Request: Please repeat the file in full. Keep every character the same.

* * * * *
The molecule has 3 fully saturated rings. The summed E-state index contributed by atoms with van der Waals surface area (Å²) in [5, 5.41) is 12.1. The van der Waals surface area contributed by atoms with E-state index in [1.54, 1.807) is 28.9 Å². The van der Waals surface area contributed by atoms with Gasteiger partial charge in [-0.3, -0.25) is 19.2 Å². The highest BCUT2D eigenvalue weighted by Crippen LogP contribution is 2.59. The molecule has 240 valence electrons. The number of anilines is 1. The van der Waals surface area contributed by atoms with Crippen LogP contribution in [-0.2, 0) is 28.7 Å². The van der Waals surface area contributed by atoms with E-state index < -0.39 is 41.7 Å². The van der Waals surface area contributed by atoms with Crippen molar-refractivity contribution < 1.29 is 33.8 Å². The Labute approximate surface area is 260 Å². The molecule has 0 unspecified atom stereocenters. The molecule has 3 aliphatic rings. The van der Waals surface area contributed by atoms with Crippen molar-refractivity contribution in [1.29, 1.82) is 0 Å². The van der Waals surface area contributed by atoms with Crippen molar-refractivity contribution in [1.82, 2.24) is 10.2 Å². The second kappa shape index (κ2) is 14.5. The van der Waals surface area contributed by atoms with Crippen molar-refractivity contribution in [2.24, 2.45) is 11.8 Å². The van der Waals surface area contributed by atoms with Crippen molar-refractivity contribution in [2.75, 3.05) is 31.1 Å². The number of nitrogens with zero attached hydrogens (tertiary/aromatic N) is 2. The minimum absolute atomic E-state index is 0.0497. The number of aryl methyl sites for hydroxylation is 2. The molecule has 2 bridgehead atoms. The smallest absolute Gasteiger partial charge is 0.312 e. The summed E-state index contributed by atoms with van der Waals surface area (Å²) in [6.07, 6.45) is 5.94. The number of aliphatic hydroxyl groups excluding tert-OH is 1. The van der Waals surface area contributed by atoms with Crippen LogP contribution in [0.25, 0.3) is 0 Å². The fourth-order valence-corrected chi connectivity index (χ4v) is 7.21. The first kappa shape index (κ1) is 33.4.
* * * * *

The molecule has 3 fully saturated rings. The summed E-state index contributed by atoms with van der Waals surface area (Å²) in [5, 5.41) is 12.1. The van der Waals surface area contributed by atoms with E-state index in [1.54, 1.807) is 28.9 Å². The van der Waals surface area contributed by atoms with Gasteiger partial charge in [-0.3, -0.25) is 19.2 Å². The highest BCUT2D eigenvalue weighted by Crippen LogP contribution is 2.59. The molecule has 240 valence electrons. The number of anilines is 1. The van der Waals surface area contributed by atoms with Crippen LogP contribution in [-0.2, 0) is 28.7 Å². The van der Waals surface area contributed by atoms with E-state index < -0.39 is 41.7 Å². The van der Waals surface area contributed by atoms with Crippen molar-refractivity contribution < 1.29 is 33.8 Å². The Labute approximate surface area is 260 Å². The molecule has 0 unspecified atom stereocenters. The molecule has 3 aliphatic rings. The van der Waals surface area contributed by atoms with Crippen molar-refractivity contribution in [1.29, 1.82) is 0 Å². The van der Waals surface area contributed by atoms with Crippen molar-refractivity contribution in [1.82, 2.24) is 10.2 Å². The second kappa shape index (κ2) is 14.5. The van der Waals surface area contributed by atoms with Crippen molar-refractivity contribution in [2.24, 2.45) is 11.8 Å². The van der Waals surface area contributed by atoms with Crippen molar-refractivity contribution in [2.75, 3.05) is 31.1 Å². The number of nitrogens with zero attached hydrogens (tertiary/aromatic N) is 2. The minimum absolute atomic E-state index is 0.0497. The number of aryl methyl sites for hydroxylation is 2. The molecule has 2 bridgehead atoms. The smallest absolute Gasteiger partial charge is 0.312 e. The summed E-state index contributed by atoms with van der Waals surface area (Å²) in [6.07, 6.45) is 5.94. The number of aliphatic hydroxyl groups excluding tert-OH is 1. The van der Waals surface area contributed by atoms with Crippen LogP contribution in [0.25, 0.3) is 0 Å². The fourth-order valence-corrected chi connectivity index (χ4v) is 7.21. The first kappa shape index (κ1) is 33.4.